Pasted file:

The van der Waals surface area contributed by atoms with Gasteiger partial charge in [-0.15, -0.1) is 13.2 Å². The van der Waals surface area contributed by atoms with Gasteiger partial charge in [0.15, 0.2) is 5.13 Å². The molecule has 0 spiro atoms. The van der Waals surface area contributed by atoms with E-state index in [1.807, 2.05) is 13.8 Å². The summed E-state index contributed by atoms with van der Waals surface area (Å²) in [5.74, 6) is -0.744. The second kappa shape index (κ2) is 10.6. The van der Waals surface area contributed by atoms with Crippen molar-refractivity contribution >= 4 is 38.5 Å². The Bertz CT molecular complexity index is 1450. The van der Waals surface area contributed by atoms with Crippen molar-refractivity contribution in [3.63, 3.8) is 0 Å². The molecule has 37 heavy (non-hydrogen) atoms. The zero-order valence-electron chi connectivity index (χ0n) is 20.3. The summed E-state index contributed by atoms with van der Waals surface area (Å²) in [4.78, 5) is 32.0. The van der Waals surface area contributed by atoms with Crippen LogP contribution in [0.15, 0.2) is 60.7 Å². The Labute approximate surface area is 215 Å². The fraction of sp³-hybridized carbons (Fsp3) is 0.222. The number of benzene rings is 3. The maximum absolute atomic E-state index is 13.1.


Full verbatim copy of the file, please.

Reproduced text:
The van der Waals surface area contributed by atoms with Gasteiger partial charge in [-0.15, -0.1) is 13.2 Å². The van der Waals surface area contributed by atoms with Gasteiger partial charge in [0.15, 0.2) is 5.13 Å². The molecule has 0 spiro atoms. The van der Waals surface area contributed by atoms with E-state index in [1.807, 2.05) is 13.8 Å². The summed E-state index contributed by atoms with van der Waals surface area (Å²) in [5.74, 6) is -0.744. The second kappa shape index (κ2) is 10.6. The van der Waals surface area contributed by atoms with Crippen molar-refractivity contribution >= 4 is 38.5 Å². The Bertz CT molecular complexity index is 1450. The van der Waals surface area contributed by atoms with Crippen molar-refractivity contribution in [3.63, 3.8) is 0 Å². The molecule has 37 heavy (non-hydrogen) atoms. The zero-order valence-electron chi connectivity index (χ0n) is 20.3. The summed E-state index contributed by atoms with van der Waals surface area (Å²) in [4.78, 5) is 32.0. The van der Waals surface area contributed by atoms with Crippen LogP contribution in [0.15, 0.2) is 60.7 Å². The Labute approximate surface area is 215 Å². The fraction of sp³-hybridized carbons (Fsp3) is 0.222. The number of benzene rings is 3. The maximum absolute atomic E-state index is 13.1.